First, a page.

Managed Care Is Inherently Unethical and Should Be Scuttled
Robert P. Gervais, MD
Dear Dr. Spaeth:
I was pleasantly surprised to receive your letter which briefly discusses the ethical concerns I have about the managed care organization (MCO) philosophy. The theoretical underpinnings of the MCO concept are wrong on both utilitarian and moral grounds. Having made such a sweeping assertion, let me attempt to explain my position which many regard as extreme but others view as simple common sense.
My critical thesis of the MCO philosophy hinges on what I have chosen to label the premium-claim problem. I define a claim as a payment mechanism or a fee paid by patients either directly or indirectly which by its very nature allows patients and providers to engage in mutually beneficial exchanges. I will define a premium as a payment mechanism or a fee paid by a consumer to prepay for the consumption of health care which, by it's very nature, precludes patients and providers from engaging in mutually beneficial exchanges.
All successful economic exchanges must confer to each participant a mutual benefit. In other words, both participants in an economic transaction must believe that a positive gain will result from their exchanges. In order to facilitate mutually beneficial exchanges a fee is used.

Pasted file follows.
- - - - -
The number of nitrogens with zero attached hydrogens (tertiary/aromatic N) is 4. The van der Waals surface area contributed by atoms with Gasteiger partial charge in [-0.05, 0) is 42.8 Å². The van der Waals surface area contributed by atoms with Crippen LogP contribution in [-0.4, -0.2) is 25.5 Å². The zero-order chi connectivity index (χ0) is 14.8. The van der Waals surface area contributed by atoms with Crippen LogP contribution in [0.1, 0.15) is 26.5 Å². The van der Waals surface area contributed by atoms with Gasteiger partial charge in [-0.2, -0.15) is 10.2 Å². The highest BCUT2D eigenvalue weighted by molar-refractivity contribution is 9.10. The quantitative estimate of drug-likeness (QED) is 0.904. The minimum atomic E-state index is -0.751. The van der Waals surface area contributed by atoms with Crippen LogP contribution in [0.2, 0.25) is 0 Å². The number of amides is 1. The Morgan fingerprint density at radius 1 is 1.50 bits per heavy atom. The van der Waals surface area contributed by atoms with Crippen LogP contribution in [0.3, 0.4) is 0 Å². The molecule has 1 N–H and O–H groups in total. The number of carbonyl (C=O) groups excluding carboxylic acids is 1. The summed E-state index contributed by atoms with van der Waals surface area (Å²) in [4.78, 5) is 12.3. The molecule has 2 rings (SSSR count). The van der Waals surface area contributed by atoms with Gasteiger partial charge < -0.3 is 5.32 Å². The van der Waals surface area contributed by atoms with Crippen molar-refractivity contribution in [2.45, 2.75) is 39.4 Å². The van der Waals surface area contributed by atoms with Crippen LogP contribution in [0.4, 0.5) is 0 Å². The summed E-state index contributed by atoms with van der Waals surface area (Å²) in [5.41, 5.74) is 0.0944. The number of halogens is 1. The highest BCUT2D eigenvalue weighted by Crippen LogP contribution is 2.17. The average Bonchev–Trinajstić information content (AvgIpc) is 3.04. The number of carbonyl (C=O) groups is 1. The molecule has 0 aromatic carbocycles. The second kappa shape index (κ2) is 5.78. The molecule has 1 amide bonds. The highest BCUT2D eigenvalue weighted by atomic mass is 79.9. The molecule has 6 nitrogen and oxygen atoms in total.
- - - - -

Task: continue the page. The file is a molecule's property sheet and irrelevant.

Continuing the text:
Both health care systems --- classical (claims as payment) medicine and managed care (premium as payment) --- collect a fee for providing their services. It is from this different fee (i.e., claim and premium) that profits are distributed to each member of the health care team and, it is this difference in the payment mechanism which assures the difference between both systems. But the mechanism of payment experienced by a particular provider is not the important factor to consider when discussing which system will deliver continued quality health care. The key factor to analyze is the fee from which profits are derived because it is the latter which will direct the allocation of health care resources and ultimately guide the behavior of providers.